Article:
Fallen short yet again: the Budget simply doesn’t do enough for the self-employed

Kate Dearden

In the Budget today, Rishi Sunak stood at the despatch box and said, “We will continue doing whatever it takes to support British people and businesses”. Yet his actual announcements fell far short of this title billing for the self-employed.

Our self-employed workforce is the hidden backbone of the British economy. They make up roughly 15% of our workforce and being pivotal to the UK’s fastest growing and innovative industries such as in science, engineering, healthcare, the arts, entertainment, the media and in the delivery of other important services across the country.

This year, the self-employed will contribute an estimated £125bn in turnover to the UK’s economic recovery. The contribution that self-employed workers make to our country and local economies is vital. From the way the government has acted over the last year, however, you’d often struggle to believe it.

Millions of self-employed workers across the country have slipped through the cracks of coronavirus financial schemes, left with little or no support. They have also faced damaging uncertainty, treated often as a second thought and made to wait until the very last minute to know what they’d be entitled to. These failures have decimated the self-employed sector and left millions of people struggling with no or minimal support for nearly a year.

As part of our inquiry into the future of self-employment with Prospect trade union and the FSB, we surveyed thousands of self-employed workers and found that 46% said they were less likely to continue in self-employment due to their experience in the pandemic, and half of self-employed workers lost 60-100% of their household income in 2020. In the Budget today, there were too many shortfalls that the government simply did not address to support those workers.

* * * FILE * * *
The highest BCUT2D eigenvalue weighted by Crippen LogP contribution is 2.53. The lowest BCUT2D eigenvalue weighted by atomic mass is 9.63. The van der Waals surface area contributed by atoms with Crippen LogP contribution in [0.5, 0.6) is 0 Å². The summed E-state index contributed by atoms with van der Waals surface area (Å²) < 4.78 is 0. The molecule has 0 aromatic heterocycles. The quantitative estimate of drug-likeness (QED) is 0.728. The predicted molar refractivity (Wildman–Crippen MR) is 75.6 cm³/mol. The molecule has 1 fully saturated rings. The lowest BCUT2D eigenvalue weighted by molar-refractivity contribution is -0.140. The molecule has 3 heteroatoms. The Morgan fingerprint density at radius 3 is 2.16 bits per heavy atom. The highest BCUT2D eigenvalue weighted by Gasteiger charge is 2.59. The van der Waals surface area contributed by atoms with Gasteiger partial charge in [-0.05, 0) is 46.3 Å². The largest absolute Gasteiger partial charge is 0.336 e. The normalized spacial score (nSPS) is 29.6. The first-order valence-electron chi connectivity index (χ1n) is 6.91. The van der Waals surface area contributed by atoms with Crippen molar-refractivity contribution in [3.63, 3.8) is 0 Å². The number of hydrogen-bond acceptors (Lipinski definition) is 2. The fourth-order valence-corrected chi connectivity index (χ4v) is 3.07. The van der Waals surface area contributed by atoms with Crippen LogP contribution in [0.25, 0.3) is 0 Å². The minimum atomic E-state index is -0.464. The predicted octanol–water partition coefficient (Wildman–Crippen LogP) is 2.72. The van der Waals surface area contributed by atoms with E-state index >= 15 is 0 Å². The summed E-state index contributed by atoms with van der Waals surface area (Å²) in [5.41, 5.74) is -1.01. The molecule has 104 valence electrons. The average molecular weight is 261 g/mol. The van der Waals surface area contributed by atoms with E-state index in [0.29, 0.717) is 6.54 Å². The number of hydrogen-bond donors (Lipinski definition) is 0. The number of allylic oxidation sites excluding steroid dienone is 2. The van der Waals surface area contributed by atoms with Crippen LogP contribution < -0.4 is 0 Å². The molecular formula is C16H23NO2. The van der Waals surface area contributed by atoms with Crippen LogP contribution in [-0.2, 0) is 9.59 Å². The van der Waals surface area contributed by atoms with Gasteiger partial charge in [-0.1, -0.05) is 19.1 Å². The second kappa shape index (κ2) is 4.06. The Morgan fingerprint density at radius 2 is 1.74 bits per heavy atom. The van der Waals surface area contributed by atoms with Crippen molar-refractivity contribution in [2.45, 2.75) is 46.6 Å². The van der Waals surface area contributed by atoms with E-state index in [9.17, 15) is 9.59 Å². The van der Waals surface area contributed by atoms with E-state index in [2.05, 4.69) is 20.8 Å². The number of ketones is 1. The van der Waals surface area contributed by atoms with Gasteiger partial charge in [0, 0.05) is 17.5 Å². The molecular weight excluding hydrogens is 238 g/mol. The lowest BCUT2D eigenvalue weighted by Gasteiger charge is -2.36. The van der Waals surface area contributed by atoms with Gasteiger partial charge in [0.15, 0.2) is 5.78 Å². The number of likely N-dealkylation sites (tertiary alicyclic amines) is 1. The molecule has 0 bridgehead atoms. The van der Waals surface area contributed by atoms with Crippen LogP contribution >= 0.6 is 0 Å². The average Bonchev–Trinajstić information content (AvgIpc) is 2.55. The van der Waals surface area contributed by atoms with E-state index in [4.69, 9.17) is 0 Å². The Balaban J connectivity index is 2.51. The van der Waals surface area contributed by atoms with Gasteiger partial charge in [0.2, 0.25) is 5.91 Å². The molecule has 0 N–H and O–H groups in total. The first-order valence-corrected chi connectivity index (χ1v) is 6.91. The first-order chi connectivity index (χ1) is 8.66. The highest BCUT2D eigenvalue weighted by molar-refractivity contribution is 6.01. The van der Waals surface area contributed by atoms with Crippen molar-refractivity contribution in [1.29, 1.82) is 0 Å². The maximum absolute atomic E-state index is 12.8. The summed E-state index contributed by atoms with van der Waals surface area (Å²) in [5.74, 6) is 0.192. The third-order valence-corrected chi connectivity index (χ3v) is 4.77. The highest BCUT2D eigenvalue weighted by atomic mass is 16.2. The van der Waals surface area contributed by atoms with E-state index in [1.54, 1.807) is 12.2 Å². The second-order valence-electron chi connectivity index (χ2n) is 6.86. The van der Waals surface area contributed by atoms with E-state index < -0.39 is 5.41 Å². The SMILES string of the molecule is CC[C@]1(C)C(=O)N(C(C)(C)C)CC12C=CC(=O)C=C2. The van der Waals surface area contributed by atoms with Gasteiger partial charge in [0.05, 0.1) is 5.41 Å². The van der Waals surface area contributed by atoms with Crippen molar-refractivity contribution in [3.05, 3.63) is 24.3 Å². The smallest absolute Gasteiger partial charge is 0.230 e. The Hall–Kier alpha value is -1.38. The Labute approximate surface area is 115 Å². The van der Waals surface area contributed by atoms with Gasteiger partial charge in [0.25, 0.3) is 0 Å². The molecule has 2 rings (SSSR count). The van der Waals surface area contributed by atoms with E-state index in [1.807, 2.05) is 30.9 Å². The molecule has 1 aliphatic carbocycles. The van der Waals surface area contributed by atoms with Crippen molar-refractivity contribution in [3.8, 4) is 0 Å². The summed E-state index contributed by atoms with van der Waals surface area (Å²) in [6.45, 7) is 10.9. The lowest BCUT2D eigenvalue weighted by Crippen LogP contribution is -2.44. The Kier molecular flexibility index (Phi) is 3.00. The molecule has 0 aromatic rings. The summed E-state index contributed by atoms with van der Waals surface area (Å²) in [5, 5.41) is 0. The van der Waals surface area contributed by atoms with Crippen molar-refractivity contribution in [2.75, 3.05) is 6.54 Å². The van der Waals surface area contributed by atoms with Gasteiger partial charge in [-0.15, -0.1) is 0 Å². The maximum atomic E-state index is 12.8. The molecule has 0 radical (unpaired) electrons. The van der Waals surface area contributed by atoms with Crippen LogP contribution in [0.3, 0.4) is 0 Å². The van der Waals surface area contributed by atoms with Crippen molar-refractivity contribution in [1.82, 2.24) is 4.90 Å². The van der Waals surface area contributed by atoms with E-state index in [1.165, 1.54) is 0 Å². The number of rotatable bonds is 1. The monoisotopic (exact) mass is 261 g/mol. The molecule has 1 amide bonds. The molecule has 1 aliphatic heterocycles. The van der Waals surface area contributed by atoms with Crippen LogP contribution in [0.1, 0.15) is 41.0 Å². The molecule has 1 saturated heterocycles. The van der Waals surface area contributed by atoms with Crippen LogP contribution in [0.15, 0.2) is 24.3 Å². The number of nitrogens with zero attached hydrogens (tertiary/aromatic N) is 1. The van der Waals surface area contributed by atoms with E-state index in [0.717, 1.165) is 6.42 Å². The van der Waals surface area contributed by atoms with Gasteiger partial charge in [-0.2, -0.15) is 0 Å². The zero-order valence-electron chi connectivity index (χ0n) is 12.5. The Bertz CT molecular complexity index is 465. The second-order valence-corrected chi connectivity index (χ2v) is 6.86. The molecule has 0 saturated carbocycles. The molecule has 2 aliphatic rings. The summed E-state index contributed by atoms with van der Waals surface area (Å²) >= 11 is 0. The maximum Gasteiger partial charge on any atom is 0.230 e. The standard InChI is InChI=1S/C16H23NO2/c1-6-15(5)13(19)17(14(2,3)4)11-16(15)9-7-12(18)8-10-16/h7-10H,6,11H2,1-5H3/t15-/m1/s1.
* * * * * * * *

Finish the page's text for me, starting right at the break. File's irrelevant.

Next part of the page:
We are of course encouraged to see that the number of self-employed people able to access the SEISS will be increased, now including the newly self-employed and closing a major gap in coronavirus support schemes. This is a significant move, one that we have been calling for throughout the pandemic and we know will mean a huge sigh of relief for so many. But this is only a first step towards achieving parity for self-employed workers. 

The fifth SEISS grant is flawed and will leave many of its claimants in financial hardship. This next “and final” grant will only run from May to July, leaving many self-employed workers two months short of support.

The fact also remains that the Chancellor failed to plug the gaps for thousands of other self-employed workers such as self-employed women who are being discriminated against in the SEISS. Whilst more workers are now included, many millions remain excluded. 

Further action is also needed to prevent long-term structural damage to the self-employed. As part of our joint Inquiry, we’ve called for rights and protections for the self-employed to be on parity with the wider workforce and have urged the government to explore extending health and safety rights, sick pay and paid parental leave.

Changes also need to be made to Universal Credit and the pensions system so they work for the self-employed, and a new Commissioner for the Self-Employed in government should be appointed to coordinate all of these policy efforts. As we leave this pandemic, our government must start valuing our self-employed sector for the many contributions they make to our economy.

I would say to all of Britain’s self-employed workers that trade unions are not “also for the self-employed” – they are especially for the self-employed. Throughout the rest of the pandemic and into the recovery, as you fight for the support and rights you deserve, we’ll be by your side every step of the way.

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